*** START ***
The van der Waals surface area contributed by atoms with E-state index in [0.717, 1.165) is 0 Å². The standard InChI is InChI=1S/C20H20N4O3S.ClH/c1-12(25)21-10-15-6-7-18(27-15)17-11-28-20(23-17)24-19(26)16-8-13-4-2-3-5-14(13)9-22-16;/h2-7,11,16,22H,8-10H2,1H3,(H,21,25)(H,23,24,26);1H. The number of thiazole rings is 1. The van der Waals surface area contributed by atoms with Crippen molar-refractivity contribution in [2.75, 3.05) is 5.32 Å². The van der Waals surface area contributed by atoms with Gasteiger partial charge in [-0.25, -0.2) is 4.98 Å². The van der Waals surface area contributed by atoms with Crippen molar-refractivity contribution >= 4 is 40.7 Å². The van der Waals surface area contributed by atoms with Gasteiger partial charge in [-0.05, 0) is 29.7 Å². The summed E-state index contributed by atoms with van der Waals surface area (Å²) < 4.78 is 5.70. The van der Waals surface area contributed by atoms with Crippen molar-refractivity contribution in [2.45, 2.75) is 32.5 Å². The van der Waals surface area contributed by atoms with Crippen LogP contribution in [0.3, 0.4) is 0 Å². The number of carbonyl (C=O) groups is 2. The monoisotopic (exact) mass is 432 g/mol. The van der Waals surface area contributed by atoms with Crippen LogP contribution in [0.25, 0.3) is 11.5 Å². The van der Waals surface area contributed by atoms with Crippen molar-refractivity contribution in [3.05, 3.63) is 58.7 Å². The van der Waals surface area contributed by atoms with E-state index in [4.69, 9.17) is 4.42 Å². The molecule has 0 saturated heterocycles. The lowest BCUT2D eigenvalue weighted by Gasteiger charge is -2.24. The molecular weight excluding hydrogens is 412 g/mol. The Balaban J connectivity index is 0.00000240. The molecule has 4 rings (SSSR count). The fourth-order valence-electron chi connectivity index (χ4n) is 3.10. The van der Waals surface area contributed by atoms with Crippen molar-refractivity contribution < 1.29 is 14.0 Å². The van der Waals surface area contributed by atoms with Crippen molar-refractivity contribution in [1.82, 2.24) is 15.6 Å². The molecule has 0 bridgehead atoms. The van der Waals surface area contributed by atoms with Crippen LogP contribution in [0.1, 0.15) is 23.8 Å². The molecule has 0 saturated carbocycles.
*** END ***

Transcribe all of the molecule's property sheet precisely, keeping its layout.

The van der Waals surface area contributed by atoms with E-state index in [0.717, 1.165) is 0 Å². The standard InChI is InChI=1S/C20H20N4O3S.ClH/c1-12(25)21-10-15-6-7-18(27-15)17-11-28-20(23-17)24-19(26)16-8-13-4-2-3-5-14(13)9-22-16;/h2-7,11,16,22H,8-10H2,1H3,(H,21,25)(H,23,24,26);1H. The number of thiazole rings is 1. The van der Waals surface area contributed by atoms with Crippen molar-refractivity contribution in [2.75, 3.05) is 5.32 Å². The van der Waals surface area contributed by atoms with Gasteiger partial charge in [-0.25, -0.2) is 4.98 Å². The van der Waals surface area contributed by atoms with Crippen molar-refractivity contribution >= 4 is 40.7 Å². The van der Waals surface area contributed by atoms with Gasteiger partial charge in [-0.05, 0) is 29.7 Å². The summed E-state index contributed by atoms with van der Waals surface area (Å²) < 4.78 is 5.70. The van der Waals surface area contributed by atoms with Crippen molar-refractivity contribution in [2.45, 2.75) is 32.5 Å². The van der Waals surface area contributed by atoms with Crippen LogP contribution in [0.3, 0.4) is 0 Å². The number of carbonyl (C=O) groups is 2. The monoisotopic (exact) mass is 432 g/mol. The van der Waals surface area contributed by atoms with Crippen LogP contribution in [0.25, 0.3) is 11.5 Å². The van der Waals surface area contributed by atoms with Crippen molar-refractivity contribution in [3.05, 3.63) is 58.7 Å². The van der Waals surface area contributed by atoms with E-state index in [4.69, 9.17) is 4.42 Å². The molecule has 0 saturated heterocycles. The lowest BCUT2D eigenvalue weighted by Gasteiger charge is -2.24. The molecular weight excluding hydrogens is 412 g/mol. The Balaban J connectivity index is 0.00000240. The molecule has 4 rings (SSSR count). The fourth-order valence-electron chi connectivity index (χ4n) is 3.10. The van der Waals surface area contributed by atoms with Crippen molar-refractivity contribution < 1.29 is 14.0 Å². The van der Waals surface area contributed by atoms with Crippen molar-refractivity contribution in [1.82, 2.24) is 15.6 Å². The molecule has 0 bridgehead atoms. The van der Waals surface area contributed by atoms with Crippen LogP contribution in [0.1, 0.15) is 23.8 Å². The molecule has 0 saturated carbocycles.